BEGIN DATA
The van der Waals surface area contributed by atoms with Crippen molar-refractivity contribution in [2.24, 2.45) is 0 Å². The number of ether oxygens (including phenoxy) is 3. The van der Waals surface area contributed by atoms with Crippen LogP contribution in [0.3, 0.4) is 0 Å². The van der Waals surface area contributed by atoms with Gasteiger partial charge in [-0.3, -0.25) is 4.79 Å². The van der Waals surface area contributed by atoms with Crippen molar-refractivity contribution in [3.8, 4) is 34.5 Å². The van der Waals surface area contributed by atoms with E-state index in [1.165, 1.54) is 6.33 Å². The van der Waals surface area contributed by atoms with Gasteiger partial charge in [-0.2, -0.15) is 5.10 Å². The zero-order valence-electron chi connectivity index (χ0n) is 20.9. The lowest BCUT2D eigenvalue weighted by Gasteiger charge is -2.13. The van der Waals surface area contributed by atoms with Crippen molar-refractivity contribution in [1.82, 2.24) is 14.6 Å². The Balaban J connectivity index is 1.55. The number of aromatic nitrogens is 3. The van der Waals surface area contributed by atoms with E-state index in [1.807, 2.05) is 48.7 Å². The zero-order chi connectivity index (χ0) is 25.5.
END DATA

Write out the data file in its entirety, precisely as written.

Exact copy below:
The van der Waals surface area contributed by atoms with Crippen molar-refractivity contribution in [2.24, 2.45) is 0 Å². The number of ether oxygens (including phenoxy) is 3. The van der Waals surface area contributed by atoms with Crippen LogP contribution in [0.3, 0.4) is 0 Å². The van der Waals surface area contributed by atoms with Gasteiger partial charge in [-0.3, -0.25) is 4.79 Å². The van der Waals surface area contributed by atoms with Crippen molar-refractivity contribution in [3.8, 4) is 34.5 Å². The van der Waals surface area contributed by atoms with E-state index in [1.165, 1.54) is 6.33 Å². The van der Waals surface area contributed by atoms with Gasteiger partial charge in [-0.2, -0.15) is 5.10 Å². The zero-order valence-electron chi connectivity index (χ0n) is 20.9. The lowest BCUT2D eigenvalue weighted by Gasteiger charge is -2.13. The van der Waals surface area contributed by atoms with Crippen molar-refractivity contribution in [1.82, 2.24) is 14.6 Å². The Balaban J connectivity index is 1.55. The number of aromatic nitrogens is 3. The van der Waals surface area contributed by atoms with E-state index in [1.807, 2.05) is 48.7 Å². The zero-order chi connectivity index (χ0) is 25.5.